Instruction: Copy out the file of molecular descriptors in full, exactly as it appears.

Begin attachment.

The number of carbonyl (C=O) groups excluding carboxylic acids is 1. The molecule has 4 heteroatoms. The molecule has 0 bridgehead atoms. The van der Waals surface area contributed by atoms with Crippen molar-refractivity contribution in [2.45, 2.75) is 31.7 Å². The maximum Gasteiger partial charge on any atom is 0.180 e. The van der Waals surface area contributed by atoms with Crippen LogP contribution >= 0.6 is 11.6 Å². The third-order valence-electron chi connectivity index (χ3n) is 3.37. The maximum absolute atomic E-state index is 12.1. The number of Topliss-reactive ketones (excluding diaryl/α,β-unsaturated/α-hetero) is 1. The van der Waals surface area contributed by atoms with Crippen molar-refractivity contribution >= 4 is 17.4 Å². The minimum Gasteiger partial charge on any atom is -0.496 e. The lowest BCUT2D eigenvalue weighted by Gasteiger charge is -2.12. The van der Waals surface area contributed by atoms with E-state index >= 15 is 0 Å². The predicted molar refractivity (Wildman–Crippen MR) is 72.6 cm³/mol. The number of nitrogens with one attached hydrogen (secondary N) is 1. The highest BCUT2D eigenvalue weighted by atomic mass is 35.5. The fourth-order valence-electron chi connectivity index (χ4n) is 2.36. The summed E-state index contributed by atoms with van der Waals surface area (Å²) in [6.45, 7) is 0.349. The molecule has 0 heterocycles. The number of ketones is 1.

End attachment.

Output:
The number of carbonyl (C=O) groups excluding carboxylic acids is 1. The molecule has 4 heteroatoms. The molecule has 0 bridgehead atoms. The van der Waals surface area contributed by atoms with Crippen molar-refractivity contribution in [2.45, 2.75) is 31.7 Å². The maximum Gasteiger partial charge on any atom is 0.180 e. The van der Waals surface area contributed by atoms with Crippen LogP contribution >= 0.6 is 11.6 Å². The third-order valence-electron chi connectivity index (χ3n) is 3.37. The maximum absolute atomic E-state index is 12.1. The number of Topliss-reactive ketones (excluding diaryl/α,β-unsaturated/α-hetero) is 1. The van der Waals surface area contributed by atoms with Crippen molar-refractivity contribution >= 4 is 17.4 Å². The minimum Gasteiger partial charge on any atom is -0.496 e. The lowest BCUT2D eigenvalue weighted by Gasteiger charge is -2.12. The van der Waals surface area contributed by atoms with E-state index >= 15 is 0 Å². The predicted molar refractivity (Wildman–Crippen MR) is 72.6 cm³/mol. The number of nitrogens with one attached hydrogen (secondary N) is 1. The highest BCUT2D eigenvalue weighted by atomic mass is 35.5. The fourth-order valence-electron chi connectivity index (χ4n) is 2.36. The summed E-state index contributed by atoms with van der Waals surface area (Å²) in [6.45, 7) is 0.349. The molecule has 0 heterocycles. The number of ketones is 1.